By Bradford King

The need to reduce consumption of water in California is an urgent issue. Mandatory water restrictions are in place and full cooperation is necessary.  How do we save our camellias?

If you haven’t already done the following things do them as soon as possible. Check every outlet, faucet, valve and washer to insure you have no leaks inside or outside your house.


Make a strong effort to limit the use of water inside your home in order to have water for your camellias.  Numerous suggestions and recommendations have been circulated in newspapers, magazines and the internet. Adopt as many as possible.  Remember to recirculate water when possible.  For example my dog loves fresh water twice a day.  Her bowl contains two cups of water so the remainder is used for plants not thrown down the sink. I have changed fish tank water once a week for 60 years so the tropical fish live for years. I now save and use the 20 gallons of water removed from nine tanks on plants. You t0o may have personal ways to save or recirculate water.


A key is to have a rational plan.  The typical lawn uses high amounts of water and in fact in many cases is overwatered. Install timers to limit application; water after the sun goes down so there is less evaporation loss — not in the early morning.  Never use the “California rake”, that is, using a hose to clean walks, driveways and around the pool. Sweep leaves with a broom or have the gardeners do this for you. When washing the car, tools, tables, chairs use a pail of water and recirculate the water onto the lawn or use it to flush the toilet. When watering a shrub or tree it is best to do one deep watering rather than many small ones.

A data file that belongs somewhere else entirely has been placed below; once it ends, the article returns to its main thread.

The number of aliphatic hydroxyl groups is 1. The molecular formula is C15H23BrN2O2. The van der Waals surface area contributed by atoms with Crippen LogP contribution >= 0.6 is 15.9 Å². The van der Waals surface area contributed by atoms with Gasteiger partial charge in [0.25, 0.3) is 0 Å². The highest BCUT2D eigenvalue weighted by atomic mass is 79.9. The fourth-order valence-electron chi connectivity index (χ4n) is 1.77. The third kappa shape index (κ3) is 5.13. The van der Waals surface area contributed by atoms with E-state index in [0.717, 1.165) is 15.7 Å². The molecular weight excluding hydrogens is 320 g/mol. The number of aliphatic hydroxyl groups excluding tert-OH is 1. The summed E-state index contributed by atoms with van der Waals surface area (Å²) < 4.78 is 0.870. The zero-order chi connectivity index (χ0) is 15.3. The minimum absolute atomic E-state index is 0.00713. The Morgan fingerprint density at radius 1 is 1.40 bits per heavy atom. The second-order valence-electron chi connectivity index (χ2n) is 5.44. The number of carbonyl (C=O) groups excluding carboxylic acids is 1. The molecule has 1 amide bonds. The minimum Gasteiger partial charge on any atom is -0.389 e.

1. Focus on saving your best plants. Keep the show winners and most needed landscape camellias. Let the “dogs die” including those with poor flowers or those struggling to survive. In short, cut your losses.
  2. Install a drip system and be sure it is operating correctly. Automatic systems are convenient and useful but will need to be monitored to insure they are working properly. Not infrequently, one plant or area gets too much moisture and another not enough.
  3. The camellias in pots should be potted up one size using moisture retentive soil (a little less sand or perlite and more light soil, bark or coarse peat moss). These larger containers can then be placed in an empty larger pot.  The larger container will use less moisture and the second pot will help by insulating thereby reducing heat and assist in retention of moisture.

    ‘Nuccio’s Bella Rossa’ in a pot inside a second pot

  4. When possible, plant your favorite cultivars in the ground. Camellias in the ground need less water than those grown in pots.
  5. After sundown spray the camellia foliage with a mist sprayer. This will delay the evaporation of moisture from the leaves.
  6. Prune your camellias drastically as a water saving strategy. With less leaf area there is less loss of moisture through transportation. This is best done in the spring to save water loss during the summer. In the winter when cutting blooms for the home or a show prune back stems thereby reducing foliage.

Well established mature camellias are hardy and can survive with less moisture than younger plants or those in containers. Many older camellias have survived past droughts some even making it with only the rain provided naturally.

In summary, make a home and garden water restriction plan which is in compliance with the mandatory restrictions and maintain the plan. Finally make water priorities which will sustain your best plants, especially your most valuable camellias.

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